Bleacher Report

Daily Quiz
Independent Dating
and  

By clicking 'Search' you
are agreeing to our
Terms of Use.

Career Services

Day In a Page

Best comedians: How the professionals go about their funny business, from Sarah Millican to Marcus Brigstocke

Best comedians: How the professionals go about their funny business

For all those wanting to know how stand-ups keep standing, here are some of the best moments
Jokes on Hollywood: 'With comedy film audiences shrinking, it’s time to move on'

Jokes on Hollywood

With comedy film audiences shrinking, it’s time to move on
Edinburgh Fringe 2014: The comedy highlights, from Bridget Christie to Jack Dee

Edinburgh Fringe 2014

The comedy highlights, from Bridget Christie to Jack Dee
Evan Davis: The BBC’s wolf in sheep’s clothing to take over at Newsnight

The BBC’s wolf in sheep’s clothing

What will Evan Davis be like on Newsnight?
Finding the names for America’s shame: What happens to the immigrants crossing the US-Mexico border without documents who never make it past the Arizona desert?

Finding the names for America’s shame

The immigrants crossing the US-Mexico border without documents who never make it past the Arizona desert
Inside a church for Born Again Christians: Speaking to God in a Manchester multiplex

Inside a church for Born Again Christians

As Britain's Anglican church struggles to establish its modern identity, one branch of Christianity is booming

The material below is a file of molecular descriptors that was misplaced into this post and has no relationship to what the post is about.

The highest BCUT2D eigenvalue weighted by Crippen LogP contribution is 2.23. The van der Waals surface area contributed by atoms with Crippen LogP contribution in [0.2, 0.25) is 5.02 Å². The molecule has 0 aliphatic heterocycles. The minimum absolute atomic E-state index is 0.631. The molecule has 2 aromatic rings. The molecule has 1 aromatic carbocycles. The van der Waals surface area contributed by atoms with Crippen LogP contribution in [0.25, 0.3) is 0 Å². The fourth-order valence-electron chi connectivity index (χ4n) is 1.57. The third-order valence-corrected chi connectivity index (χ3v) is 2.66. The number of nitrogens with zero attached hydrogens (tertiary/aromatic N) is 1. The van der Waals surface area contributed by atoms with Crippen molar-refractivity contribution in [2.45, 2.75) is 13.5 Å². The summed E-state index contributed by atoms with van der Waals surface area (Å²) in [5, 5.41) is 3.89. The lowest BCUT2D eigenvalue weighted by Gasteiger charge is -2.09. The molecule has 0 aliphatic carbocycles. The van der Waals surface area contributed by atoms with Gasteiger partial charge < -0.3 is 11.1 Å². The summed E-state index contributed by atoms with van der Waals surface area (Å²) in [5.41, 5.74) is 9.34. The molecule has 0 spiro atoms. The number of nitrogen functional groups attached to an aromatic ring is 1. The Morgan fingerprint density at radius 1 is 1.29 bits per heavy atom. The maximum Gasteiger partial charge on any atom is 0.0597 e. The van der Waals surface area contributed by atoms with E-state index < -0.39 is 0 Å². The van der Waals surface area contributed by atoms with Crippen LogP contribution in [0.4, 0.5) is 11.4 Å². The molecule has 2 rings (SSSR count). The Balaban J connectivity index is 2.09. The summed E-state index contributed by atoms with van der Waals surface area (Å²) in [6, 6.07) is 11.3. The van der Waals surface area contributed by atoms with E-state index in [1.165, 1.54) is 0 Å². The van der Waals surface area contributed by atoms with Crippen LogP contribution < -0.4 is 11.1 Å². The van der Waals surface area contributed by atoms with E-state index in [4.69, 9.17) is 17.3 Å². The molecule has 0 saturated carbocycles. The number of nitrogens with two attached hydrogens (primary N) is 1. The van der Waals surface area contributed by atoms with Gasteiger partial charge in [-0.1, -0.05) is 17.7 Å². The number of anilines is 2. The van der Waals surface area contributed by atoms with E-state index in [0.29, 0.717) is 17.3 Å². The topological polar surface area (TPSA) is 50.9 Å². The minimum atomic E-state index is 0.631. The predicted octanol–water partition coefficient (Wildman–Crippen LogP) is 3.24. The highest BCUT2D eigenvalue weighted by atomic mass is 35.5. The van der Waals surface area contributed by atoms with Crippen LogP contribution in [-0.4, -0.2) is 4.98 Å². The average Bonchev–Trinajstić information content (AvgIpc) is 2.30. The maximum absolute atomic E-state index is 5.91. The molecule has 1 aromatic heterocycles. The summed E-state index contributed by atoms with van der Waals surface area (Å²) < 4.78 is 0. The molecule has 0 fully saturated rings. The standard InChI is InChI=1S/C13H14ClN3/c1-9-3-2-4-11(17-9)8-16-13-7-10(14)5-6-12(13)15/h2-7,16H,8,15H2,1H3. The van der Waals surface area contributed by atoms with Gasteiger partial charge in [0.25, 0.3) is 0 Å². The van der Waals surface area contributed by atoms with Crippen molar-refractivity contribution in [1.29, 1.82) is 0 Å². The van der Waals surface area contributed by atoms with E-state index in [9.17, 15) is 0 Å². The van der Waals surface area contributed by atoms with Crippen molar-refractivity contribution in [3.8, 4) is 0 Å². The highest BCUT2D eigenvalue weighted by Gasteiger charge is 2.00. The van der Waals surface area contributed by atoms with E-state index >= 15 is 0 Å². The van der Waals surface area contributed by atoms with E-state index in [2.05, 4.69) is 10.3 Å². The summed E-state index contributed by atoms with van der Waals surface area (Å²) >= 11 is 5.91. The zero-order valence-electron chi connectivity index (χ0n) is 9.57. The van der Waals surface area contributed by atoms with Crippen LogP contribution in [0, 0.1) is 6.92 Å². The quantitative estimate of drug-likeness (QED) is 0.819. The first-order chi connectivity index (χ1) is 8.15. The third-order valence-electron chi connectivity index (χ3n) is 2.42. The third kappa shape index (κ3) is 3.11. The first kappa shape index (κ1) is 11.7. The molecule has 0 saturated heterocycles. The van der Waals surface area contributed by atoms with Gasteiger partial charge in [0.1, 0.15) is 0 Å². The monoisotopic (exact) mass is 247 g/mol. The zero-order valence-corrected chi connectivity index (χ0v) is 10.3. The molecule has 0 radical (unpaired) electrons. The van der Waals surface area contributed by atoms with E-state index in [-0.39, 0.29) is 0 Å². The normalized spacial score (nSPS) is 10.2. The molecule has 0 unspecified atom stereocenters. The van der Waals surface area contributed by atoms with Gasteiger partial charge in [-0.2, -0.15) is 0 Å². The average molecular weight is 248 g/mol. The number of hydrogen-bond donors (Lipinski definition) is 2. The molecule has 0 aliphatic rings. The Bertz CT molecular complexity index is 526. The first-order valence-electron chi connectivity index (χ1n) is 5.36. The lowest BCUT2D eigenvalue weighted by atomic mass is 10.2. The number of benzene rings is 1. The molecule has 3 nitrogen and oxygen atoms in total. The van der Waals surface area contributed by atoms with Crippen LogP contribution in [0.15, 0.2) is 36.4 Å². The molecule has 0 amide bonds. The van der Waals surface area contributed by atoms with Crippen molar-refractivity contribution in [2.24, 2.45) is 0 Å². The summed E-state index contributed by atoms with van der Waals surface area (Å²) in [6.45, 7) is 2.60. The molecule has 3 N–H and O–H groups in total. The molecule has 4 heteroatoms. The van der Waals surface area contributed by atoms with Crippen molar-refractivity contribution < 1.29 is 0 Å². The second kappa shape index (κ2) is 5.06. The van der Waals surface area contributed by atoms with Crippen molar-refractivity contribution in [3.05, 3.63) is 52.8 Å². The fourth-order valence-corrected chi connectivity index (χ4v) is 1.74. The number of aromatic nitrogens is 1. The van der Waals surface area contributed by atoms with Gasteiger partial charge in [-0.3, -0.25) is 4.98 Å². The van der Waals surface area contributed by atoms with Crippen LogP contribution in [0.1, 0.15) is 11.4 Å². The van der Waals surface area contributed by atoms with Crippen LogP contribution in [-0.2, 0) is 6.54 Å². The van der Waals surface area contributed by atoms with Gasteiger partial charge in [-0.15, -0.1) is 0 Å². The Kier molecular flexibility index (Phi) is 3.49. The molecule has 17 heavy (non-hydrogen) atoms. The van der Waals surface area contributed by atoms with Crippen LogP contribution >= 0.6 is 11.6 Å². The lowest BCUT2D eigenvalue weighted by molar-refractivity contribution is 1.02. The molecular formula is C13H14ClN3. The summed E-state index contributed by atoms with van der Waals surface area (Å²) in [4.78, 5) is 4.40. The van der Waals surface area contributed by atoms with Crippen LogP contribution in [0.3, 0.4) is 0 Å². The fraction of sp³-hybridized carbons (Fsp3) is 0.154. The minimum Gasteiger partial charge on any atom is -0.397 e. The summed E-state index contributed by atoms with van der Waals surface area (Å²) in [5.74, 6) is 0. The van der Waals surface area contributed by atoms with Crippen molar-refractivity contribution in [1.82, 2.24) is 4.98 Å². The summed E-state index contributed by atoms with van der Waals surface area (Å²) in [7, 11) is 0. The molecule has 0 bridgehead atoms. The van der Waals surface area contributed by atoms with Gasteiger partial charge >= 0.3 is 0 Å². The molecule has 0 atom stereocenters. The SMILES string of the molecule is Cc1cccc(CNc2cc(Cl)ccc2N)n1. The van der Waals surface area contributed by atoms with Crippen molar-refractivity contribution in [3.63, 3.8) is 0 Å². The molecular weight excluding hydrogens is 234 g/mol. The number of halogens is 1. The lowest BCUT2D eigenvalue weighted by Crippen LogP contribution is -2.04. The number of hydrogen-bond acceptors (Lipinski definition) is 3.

Rihanna, Kim Kardashian and me: How Olivier Rousteing is revitalising the house of Balmain

Olivier Rousteing is revitalising the house of Balmain

Parisian couturier Pierre Balmain made his name dressing the mid-century jet set. Today, Olivier Rousteing – heir to the house Pierre built – is celebrating their 21st-century equivalents. The result? Nothing short of Balmania
Cancer, cardiac arrest, HIV and homelessness - and he's only 39

Incredible survival story of David Tovey

Tovey went from cooking for the Queen to rifling through bins for his supper. His is a startling story of endurance against the odds – and of a social safety net failing at every turn
Backhanders, bribery and abuses of power have soared in China as economy surges

Bribery and abuses of power soar in China

The bribery is fuelled by the surge in China's economy but the rules of corruption are subtle and unspoken, finds Evan Osnos, as he learns the dark arts from a master
Commonwealth Games 2014: Highland terriers stole the show at the opening ceremony

Highland terriers steal the show at opening ceremony

Gillian Orr explores why a dog loved by film stars and presidents is finally having its day
German art world rocked as artists use renowned fat sculpture to distil schnapps

Brewing the fat from artwork angers widow of sculptor

Part of Joseph Beuys' 1982 sculpture 'Fettecke' used to distil schnapps
BBC's The Secret History of Our Streets reveals a fascinating window into Britain's past

BBC takes viewers back down memory lane

The Secret History of Our Streets, which returns with three films looking at Scottish streets, is the inverse of Benefits Street - delivering warmth instead of cynicism
Joe, film review: Nicolas Cage delivers an astonishing performance in low budget drama

Nicolas Cage shines in low-budget drama Joe

Cage plays an ex-con in David Gordon Green's independent drama, which has been adapted from a novel by Larry Brown
How to make your own gourmet ice lollies, granitas, slushy cocktails and frozen yoghurt

Make your own ice lollies and frozen yoghurt

Think outside the cool box for this summer's tempting frozen treats
Ford Fiesta is UK's most popular car of all-time, with sales topping 4.1 million since 1976

Fiesta is UK's most popular car of all-time

Sales have topped 4.1 million since 1976. To celebrate this milestone, four Independent writers recall their Fiestas with pride